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Introduction

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Ultrasound is a powerful and inexpensive tool, particularly well suited for the diagnosis and monitoring of critically ill patients. While portable bedside sonography may not be the preferred tool for a detailed examination, the development of versatile portable ultrasound machines significantly improves its utility and clinical accuracy.1

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Easy accessibility for major organs of the urinary system makes ultrasound a commonly performed test in critically ill patients. Sonography of the kidneys and bladder in critical care has multiple applications, including evaluation of patients with reduced or absent urinary output, complicated urinary tract infections (UTIs), and fever of unknown origin, renal trauma, and idiopathic hematuria. It is the most useful initial investigation in the early or late period after kidney transplantation. Sonographic study often provides the clinician with a diagnosis or guidance for rapid decision making necessary for the treatment of critically ill patients. The most important goal of ultrasound evaluation of the urinary system is to identify or rule out a problem that requires prompt, goal-directed surgical or medical intervention to improve the patient’s condition. While not intended as a comprehensive formal examination, ultrasound is a convenient bedside monitoring tool for use in the intensive care unit (ICU).

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In addition, many incidental abnormalities may be found during sonographic evaluation of kidneys and bladder. Whereas they may not have an impact on the immediate treatment decision, physicians should be able to recognize them and provide appropriate care if necessary.

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Sonographic Anatomy of Urinary Tract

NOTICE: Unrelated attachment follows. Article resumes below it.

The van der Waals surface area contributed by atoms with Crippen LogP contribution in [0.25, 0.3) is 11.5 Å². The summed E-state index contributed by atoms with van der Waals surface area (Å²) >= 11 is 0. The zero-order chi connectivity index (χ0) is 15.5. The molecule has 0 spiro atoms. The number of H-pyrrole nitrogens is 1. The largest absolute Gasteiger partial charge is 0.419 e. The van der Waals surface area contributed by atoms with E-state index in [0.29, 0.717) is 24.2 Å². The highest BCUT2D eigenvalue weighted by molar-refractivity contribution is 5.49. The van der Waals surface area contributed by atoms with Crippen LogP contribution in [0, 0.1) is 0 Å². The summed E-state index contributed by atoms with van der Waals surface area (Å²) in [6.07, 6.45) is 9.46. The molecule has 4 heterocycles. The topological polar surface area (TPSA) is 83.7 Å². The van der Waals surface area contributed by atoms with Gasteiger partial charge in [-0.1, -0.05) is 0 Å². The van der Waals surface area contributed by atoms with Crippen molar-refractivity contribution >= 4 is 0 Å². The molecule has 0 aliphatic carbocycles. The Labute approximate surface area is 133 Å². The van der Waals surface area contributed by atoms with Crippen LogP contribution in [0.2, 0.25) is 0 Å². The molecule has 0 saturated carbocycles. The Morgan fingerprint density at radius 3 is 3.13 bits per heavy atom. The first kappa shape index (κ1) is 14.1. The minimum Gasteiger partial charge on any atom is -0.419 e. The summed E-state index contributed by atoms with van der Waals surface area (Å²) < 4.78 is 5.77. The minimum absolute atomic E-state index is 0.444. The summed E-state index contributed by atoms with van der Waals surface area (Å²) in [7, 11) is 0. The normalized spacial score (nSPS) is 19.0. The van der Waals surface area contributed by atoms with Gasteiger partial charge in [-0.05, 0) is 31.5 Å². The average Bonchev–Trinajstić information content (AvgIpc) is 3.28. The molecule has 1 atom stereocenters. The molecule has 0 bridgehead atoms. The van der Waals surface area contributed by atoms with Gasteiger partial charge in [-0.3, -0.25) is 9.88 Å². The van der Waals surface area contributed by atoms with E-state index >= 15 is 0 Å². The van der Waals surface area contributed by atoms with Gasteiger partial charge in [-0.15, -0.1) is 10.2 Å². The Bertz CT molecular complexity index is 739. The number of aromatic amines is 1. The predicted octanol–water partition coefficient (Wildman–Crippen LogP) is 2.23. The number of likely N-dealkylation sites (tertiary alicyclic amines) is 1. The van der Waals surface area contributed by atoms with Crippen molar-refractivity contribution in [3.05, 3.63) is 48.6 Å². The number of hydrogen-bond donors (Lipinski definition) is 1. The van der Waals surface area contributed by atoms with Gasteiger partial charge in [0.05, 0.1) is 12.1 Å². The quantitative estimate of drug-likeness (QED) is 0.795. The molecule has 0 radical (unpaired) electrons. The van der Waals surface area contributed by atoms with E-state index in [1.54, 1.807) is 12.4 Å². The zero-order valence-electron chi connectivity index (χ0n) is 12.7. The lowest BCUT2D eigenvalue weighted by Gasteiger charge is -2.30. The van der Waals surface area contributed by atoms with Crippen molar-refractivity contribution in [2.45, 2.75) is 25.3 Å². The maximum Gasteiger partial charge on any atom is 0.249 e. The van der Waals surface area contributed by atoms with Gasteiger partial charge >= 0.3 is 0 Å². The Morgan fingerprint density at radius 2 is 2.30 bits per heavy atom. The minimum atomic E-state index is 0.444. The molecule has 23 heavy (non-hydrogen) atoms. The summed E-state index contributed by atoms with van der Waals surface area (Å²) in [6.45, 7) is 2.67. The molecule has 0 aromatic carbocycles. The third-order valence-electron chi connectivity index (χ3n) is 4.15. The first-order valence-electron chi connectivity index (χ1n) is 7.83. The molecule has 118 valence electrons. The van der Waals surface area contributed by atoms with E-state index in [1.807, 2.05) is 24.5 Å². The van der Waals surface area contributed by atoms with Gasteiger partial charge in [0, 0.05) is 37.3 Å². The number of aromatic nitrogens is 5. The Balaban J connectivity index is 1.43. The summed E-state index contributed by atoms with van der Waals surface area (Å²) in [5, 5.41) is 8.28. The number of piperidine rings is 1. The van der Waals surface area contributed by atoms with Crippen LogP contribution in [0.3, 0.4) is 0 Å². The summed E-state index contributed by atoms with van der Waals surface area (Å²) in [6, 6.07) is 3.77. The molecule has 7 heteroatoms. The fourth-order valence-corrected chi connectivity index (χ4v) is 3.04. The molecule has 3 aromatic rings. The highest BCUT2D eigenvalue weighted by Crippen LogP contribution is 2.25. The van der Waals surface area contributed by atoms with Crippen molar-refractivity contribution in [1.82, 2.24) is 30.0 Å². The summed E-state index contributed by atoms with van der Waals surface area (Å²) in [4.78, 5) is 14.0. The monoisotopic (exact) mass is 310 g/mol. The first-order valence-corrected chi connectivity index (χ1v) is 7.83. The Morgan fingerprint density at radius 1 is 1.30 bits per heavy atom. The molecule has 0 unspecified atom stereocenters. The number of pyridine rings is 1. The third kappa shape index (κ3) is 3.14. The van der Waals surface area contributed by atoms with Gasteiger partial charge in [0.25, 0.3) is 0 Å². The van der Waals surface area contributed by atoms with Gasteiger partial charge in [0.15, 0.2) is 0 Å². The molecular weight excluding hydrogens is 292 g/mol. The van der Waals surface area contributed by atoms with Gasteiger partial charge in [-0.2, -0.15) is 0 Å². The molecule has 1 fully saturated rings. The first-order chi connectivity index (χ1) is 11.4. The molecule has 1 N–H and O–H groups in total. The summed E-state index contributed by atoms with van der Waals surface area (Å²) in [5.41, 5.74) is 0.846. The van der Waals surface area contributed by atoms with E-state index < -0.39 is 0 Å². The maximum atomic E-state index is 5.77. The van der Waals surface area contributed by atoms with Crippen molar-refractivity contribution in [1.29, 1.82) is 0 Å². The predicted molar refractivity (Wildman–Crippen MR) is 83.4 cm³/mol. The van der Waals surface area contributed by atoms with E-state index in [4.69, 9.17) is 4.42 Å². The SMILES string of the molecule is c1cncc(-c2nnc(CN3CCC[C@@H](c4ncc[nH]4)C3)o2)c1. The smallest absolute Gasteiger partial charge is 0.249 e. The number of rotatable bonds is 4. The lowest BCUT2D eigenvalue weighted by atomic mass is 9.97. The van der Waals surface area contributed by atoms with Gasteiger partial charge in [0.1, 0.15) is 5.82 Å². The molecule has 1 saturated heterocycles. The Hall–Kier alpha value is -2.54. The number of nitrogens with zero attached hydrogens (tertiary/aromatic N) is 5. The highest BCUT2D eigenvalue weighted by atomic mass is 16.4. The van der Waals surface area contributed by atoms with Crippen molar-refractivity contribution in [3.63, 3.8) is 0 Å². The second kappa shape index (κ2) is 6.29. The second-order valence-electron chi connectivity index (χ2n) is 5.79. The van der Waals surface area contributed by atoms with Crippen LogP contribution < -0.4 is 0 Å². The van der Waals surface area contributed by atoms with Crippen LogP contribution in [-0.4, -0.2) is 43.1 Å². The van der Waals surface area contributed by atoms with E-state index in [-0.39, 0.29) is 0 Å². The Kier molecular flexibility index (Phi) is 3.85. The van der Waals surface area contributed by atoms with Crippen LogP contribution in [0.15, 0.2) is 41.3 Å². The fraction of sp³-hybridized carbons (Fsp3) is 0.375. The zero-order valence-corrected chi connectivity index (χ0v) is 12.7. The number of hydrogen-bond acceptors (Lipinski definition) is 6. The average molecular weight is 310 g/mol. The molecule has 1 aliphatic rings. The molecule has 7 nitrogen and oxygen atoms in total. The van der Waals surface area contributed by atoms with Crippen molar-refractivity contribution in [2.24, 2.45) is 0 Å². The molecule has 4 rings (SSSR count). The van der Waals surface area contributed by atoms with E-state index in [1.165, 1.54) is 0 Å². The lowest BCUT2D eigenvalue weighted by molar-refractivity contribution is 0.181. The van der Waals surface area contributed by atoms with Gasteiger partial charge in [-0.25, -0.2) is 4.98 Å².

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The normal adult kidney is a bean-shaped structure surrounded by a well-defined, smooth echogenic capsule representing Gerota’s fascia and perinephric fat. The kidneys have a convex lateral edge and concave medial edge called the hilum. The lower pole is located more laterally and anteriorly than the upper pole. The sonographically measured normal adult kidney is between 9 and 12 cm in length and about 4–5 cm wide.

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The kidney parenchyma surrounds centrally located hyperechoic fatty renal sinus, which contains renal pelvis, calyces, major branches of renal artery and vein, and lymphatic vessels. Parenchyma corresponds to the area between renal sinus and outer renal surface and has two main components: the more echogenic peripherally located cortex and centrally located hypoechoic medulla, which contains renal pyramids (Figure 21-1). The normal renal parenchyma is 1.0–1.8 cm thick. The visible distinction between the cortex and medulla is a sign of a normal kidney. While easily recognized in children and younger patients, it may not always be detectable in the elderly.

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Figure 21-1

(A) Normal renal anatomy. C = calyx; P = pyramid; RA = main renal artery; RV = main renal vein. (B) Normal kidney. Longitudinal view of the kidney demonstrates peripheral hypoechoic universally thick parenchyma and central hyperechoic renal sinus. Note the echogenic white Gerota’s fascia. Parenchyma is less echogenic then liver. (C) The cortical echogenicity ...

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